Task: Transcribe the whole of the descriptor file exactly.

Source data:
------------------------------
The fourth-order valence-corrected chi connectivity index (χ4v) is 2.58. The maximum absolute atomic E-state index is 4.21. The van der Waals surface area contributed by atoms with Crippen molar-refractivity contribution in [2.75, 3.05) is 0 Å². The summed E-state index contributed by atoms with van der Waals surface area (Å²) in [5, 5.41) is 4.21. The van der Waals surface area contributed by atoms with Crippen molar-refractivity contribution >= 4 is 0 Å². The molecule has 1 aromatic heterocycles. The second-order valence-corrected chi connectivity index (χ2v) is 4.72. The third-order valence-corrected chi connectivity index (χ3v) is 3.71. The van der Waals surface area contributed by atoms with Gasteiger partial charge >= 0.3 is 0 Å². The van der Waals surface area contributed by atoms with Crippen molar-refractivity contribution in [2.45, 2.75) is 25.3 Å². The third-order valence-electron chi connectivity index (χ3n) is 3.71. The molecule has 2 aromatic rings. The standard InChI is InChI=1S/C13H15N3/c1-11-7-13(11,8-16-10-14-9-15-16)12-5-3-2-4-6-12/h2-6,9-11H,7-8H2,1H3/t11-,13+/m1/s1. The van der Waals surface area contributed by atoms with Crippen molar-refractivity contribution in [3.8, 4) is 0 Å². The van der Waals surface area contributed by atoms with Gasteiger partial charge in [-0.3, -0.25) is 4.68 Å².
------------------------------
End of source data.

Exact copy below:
The fourth-order valence-corrected chi connectivity index (χ4v) is 2.58. The maximum absolute atomic E-state index is 4.21. The van der Waals surface area contributed by atoms with Crippen molar-refractivity contribution in [2.75, 3.05) is 0 Å². The summed E-state index contributed by atoms with van der Waals surface area (Å²) in [5, 5.41) is 4.21. The van der Waals surface area contributed by atoms with Crippen molar-refractivity contribution >= 4 is 0 Å². The molecule has 1 aromatic heterocycles. The second-order valence-corrected chi connectivity index (χ2v) is 4.72. The third-order valence-corrected chi connectivity index (χ3v) is 3.71. The van der Waals surface area contributed by atoms with Gasteiger partial charge >= 0.3 is 0 Å². The van der Waals surface area contributed by atoms with Crippen molar-refractivity contribution in [2.45, 2.75) is 25.3 Å². The third-order valence-electron chi connectivity index (χ3n) is 3.71. The molecule has 2 aromatic rings. The standard InChI is InChI=1S/C13H15N3/c1-11-7-13(11,8-16-10-14-9-15-16)12-5-3-2-4-6-12/h2-6,9-11H,7-8H2,1H3/t11-,13+/m1/s1. The van der Waals surface area contributed by atoms with Crippen molar-refractivity contribution in [3.8, 4) is 0 Å². The van der Waals surface area contributed by atoms with Gasteiger partial charge in [-0.3, -0.25) is 4.68 Å².